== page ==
What is ethics?
Ethics is the discipline dealing with what is good and bad and with moral duty and obligation (Ethics, n.d.). There are many factors associated with being ethical like integrity, honesty, fidelity, charity, and responsibility. The key factor of being ethical is intention. Intent driven with the aim to enrich the welfare of all, including oneself, is ethical. Many argue that being ethical should exclude the self-benefit (to prevent indulgence in excessive selfish behavior), but it is a prevalent distortion that being ethical is self-sacrifice while it is the enlightening of self-interest. The difference between self-sacrifice and self-interest is the former is punishment while the latter is nourishing. This distortion of ethics must be clarified so that ethical people should not feel the societal norm of immorality when enjoying the standards of moral conduct. Another distortion of ethics is that the result is more important than the intent. As Muhammad believed, “All actions are judged by the motives prompting them.” To elaborate on this quote, human behavior is imperfect and should not be criticized as bad for faults if the intention is good. The only true mistakes in life are the ones that one does not transform into a lesson.
Why is ethics important to leadership?
Why was Russia was slow to recover after World War II? They kept Stalin around!
All jokes aside, the importance of ethical leadership is the importance of ethics of an individual but magnified because of the power and influence of the leader. Throughout history, the negative impact of unethical leadership is prevalent, like the repression of Joseph Stalin and Adolf Hitler. Conversely, positive impact of ethical leadership can be seen with efforts of Bill Gates and benevolent projects like the Giving Pledge (a commitment by the world’s wealthiest individuals and families to dedicate the majority of their wealth to philanthropy.)
With knowledge of ethics and the importance of ethical leadership, it is useful to utilize the components of ethical behavior. According to James Rest and his colleagues at the Center for the Study of Ethical Development at the University of Minnesota, ethical behavior is the product of four intrapersonal and interpersonal communication processes. The four components of ethical behavior to help our performance and our followers include: moral sensitivity, moral judgment, moral motivation, and moral character (Hackman & Johnson, 2009). The first component of moral sensitivity is recognition of a moral problem. This initial element is critical to acknowledge a problem so that one may remedy it. As a leader, it is important to highlight and address the issues. As a follower, it is important to participate with communication and understanding of the problem. The second component of moral judgment is assessment of the problem’s solution to be moral. For many, determining the application of moral conduct is difficult. As a leader and follower and outside, it is important to communicate from all possible perspectives. The third component of moral motivation is the perseverance via the ethical choice when it conflicts with disruptive values (like wealth). As a leader and a follower, it is important to respect and appreciate the other to improve the teamwork toward the shared dream work. The fourth component of moral character is the implementation stage of the model (Hackman & Johnson, 2009). As a leader, it is important to lead the followers for action driven with ethical intent to make the necessary change in this world. Unfortunately, many leaders and followers are unethical and they would individually benefit and others would benefit with better understanding ethical behavior and its importance.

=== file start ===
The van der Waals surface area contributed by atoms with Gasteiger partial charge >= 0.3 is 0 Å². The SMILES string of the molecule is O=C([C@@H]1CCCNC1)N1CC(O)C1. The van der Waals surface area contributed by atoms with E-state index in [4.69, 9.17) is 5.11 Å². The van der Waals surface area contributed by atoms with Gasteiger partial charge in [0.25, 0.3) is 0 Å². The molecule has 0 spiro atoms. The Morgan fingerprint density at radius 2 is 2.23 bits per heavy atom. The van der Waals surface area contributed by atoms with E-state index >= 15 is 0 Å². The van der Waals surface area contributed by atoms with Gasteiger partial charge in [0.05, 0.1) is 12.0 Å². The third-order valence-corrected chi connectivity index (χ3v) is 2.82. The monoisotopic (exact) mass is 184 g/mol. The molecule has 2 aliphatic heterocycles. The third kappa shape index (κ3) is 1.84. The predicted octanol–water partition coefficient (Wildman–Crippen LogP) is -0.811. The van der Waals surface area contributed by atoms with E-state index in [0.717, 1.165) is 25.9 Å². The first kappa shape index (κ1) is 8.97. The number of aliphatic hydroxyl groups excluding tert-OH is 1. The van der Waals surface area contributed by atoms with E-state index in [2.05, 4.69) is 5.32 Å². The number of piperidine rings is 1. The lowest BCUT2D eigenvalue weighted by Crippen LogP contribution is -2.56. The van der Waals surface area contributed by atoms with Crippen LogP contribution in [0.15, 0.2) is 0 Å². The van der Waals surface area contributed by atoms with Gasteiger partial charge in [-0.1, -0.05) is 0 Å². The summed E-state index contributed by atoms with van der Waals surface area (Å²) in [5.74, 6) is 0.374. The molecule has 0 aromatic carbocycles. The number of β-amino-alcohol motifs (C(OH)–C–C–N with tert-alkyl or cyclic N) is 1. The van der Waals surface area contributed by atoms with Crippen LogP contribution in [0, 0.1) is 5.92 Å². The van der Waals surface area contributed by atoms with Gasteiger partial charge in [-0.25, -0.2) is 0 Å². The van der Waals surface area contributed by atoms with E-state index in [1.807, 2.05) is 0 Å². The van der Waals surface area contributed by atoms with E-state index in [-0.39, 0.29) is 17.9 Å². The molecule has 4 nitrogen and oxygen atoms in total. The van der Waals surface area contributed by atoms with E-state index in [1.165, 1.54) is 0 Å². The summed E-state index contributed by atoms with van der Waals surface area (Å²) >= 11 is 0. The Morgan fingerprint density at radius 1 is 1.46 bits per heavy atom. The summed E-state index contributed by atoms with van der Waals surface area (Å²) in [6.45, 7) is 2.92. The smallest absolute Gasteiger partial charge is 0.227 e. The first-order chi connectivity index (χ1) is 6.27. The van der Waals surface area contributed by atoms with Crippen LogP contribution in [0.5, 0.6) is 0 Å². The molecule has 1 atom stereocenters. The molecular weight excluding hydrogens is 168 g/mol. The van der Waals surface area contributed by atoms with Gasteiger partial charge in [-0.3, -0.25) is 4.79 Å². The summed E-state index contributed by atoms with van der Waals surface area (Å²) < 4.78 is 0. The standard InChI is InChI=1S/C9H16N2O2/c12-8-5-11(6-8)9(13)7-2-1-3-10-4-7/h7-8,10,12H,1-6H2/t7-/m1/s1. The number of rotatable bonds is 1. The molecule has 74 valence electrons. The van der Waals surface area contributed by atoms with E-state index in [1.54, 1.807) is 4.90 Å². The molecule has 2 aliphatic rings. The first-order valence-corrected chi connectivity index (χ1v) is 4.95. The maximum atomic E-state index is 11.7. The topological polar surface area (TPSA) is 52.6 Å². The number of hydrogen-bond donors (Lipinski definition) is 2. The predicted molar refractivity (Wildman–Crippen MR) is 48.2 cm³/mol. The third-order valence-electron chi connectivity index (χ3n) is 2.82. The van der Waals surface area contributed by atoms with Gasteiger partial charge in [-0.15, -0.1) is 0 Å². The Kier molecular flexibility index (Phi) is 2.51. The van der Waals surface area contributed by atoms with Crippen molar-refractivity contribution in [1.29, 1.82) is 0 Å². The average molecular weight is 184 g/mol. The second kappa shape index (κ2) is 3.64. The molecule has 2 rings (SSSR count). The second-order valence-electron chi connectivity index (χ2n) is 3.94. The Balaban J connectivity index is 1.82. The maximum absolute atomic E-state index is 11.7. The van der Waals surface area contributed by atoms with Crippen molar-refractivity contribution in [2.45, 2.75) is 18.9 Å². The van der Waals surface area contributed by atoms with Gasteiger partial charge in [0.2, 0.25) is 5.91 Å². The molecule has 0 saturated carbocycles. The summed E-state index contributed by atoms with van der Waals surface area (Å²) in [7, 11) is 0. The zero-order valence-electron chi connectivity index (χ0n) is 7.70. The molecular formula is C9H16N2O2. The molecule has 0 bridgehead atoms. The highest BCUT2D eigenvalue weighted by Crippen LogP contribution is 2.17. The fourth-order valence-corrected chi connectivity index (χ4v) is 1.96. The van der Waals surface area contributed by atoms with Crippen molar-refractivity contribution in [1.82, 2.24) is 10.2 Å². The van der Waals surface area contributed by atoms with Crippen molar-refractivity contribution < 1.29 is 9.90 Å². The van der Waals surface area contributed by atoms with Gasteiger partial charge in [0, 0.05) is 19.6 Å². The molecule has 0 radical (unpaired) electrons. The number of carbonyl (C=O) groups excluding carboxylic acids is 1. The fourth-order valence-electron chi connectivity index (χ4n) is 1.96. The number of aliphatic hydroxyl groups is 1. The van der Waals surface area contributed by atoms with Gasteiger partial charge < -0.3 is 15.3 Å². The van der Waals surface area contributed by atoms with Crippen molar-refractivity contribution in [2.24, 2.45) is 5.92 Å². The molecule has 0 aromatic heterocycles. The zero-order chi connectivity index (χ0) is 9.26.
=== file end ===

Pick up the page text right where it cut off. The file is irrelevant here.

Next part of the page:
Hold or Roll by Manly Grant from Rhymes for the Land
Rocks hold firm while water’s might
Sends pebbles rolling left and right.
Call pebbles rock? Set firm their goal?
First flash flood, still pebbles roll.
Not name, nor goal divide the two.
It’s how they act. It’s what they do.
Size dictates to stone, but you’re in control.
Are you rock or pebble? Will you hold or roll?
Why should you be ethical?
It is important to rock with ethical awesomeness to enhance the world around you to be as ethically awesome. It is important to not rock with an unstable moral foundation. As Manly Grant poetically illustrates, being strongly embedded with the size and strength of a sturdy character is critical to withstand the floods of the mainstream. This can relate to ethical leadership and followership by firming the goals with morals to strengthen the size and weight of importance to control and hold with actions against the unsettling conflicts. To put it simply, you should be ethical in this unethical world to be the change you wish to see.
Ethics. (n.d.). Merriam-Webster Online. Retrieved April 8, 2013, from http://www.merriam-webster.com/dictionary/ethics
Grant, M. (2010, July 17). Will you Hold or Roll?. Reehab’s Ramblings. Retrieved April 8, 2013, from http://undercovermuslimah.com/?p=359
Hackman, M. Z., & Johnson, C. E. (2009). Ethical Leadership and Followership. Leadership: a communication perspective (5 ed., pp. 336-368). Long Grove, Ill.: Waveland Press.